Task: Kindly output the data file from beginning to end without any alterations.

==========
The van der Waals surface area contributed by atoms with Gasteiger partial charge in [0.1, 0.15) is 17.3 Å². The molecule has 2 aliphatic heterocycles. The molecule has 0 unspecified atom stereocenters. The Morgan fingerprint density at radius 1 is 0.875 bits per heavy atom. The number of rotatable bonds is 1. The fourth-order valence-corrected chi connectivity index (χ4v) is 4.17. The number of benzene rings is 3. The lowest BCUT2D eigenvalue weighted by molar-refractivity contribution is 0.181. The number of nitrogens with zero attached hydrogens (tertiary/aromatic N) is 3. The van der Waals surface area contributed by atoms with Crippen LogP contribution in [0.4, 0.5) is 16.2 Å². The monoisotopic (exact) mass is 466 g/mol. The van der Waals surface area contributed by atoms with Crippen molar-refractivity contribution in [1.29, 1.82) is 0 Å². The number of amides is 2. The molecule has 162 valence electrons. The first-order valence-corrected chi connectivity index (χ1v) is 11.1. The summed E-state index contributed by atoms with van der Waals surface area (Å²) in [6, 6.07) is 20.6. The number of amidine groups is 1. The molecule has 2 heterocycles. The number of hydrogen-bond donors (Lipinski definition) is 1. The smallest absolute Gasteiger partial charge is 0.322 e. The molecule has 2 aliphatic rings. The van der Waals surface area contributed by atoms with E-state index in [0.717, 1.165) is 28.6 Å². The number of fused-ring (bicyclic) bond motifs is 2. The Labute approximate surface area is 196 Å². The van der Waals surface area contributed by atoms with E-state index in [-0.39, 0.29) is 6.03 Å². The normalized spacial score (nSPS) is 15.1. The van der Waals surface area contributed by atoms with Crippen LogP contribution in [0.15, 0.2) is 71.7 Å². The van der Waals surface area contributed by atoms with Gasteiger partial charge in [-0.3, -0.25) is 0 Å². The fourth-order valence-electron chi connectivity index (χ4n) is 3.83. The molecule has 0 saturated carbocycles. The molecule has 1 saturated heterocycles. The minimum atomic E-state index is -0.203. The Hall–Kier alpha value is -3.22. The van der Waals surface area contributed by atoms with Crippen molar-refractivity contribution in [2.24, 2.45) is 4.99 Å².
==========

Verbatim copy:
The van der Waals surface area contributed by atoms with Gasteiger partial charge in [0.1, 0.15) is 17.3 Å². The molecule has 2 aliphatic heterocycles. The molecule has 0 unspecified atom stereocenters. The Morgan fingerprint density at radius 1 is 0.875 bits per heavy atom. The number of rotatable bonds is 1. The fourth-order valence-corrected chi connectivity index (χ4v) is 4.17. The number of benzene rings is 3. The lowest BCUT2D eigenvalue weighted by molar-refractivity contribution is 0.181. The number of nitrogens with zero attached hydrogens (tertiary/aromatic N) is 3. The van der Waals surface area contributed by atoms with Crippen LogP contribution in [0.4, 0.5) is 16.2 Å². The monoisotopic (exact) mass is 466 g/mol. The van der Waals surface area contributed by atoms with Crippen molar-refractivity contribution in [1.29, 1.82) is 0 Å². The number of amides is 2. The molecule has 162 valence electrons. The first-order valence-corrected chi connectivity index (χ1v) is 11.1. The summed E-state index contributed by atoms with van der Waals surface area (Å²) in [6, 6.07) is 20.6. The number of amidine groups is 1. The molecule has 2 heterocycles. The number of hydrogen-bond donors (Lipinski definition) is 1. The smallest absolute Gasteiger partial charge is 0.322 e. The molecule has 2 aliphatic rings. The van der Waals surface area contributed by atoms with E-state index in [0.717, 1.165) is 28.6 Å². The number of fused-ring (bicyclic) bond motifs is 2. The Labute approximate surface area is 196 Å². The van der Waals surface area contributed by atoms with E-state index in [-0.39, 0.29) is 6.03 Å². The normalized spacial score (nSPS) is 15.1. The van der Waals surface area contributed by atoms with Crippen LogP contribution in [0.15, 0.2) is 71.7 Å². The van der Waals surface area contributed by atoms with Gasteiger partial charge in [-0.3, -0.25) is 0 Å². The fourth-order valence-electron chi connectivity index (χ4n) is 3.83. The molecule has 0 saturated carbocycles. The molecule has 1 saturated heterocycles. The minimum atomic E-state index is -0.203. The Hall–Kier alpha value is -3.22. The van der Waals surface area contributed by atoms with Crippen molar-refractivity contribution in [2.24, 2.45) is 4.99 Å².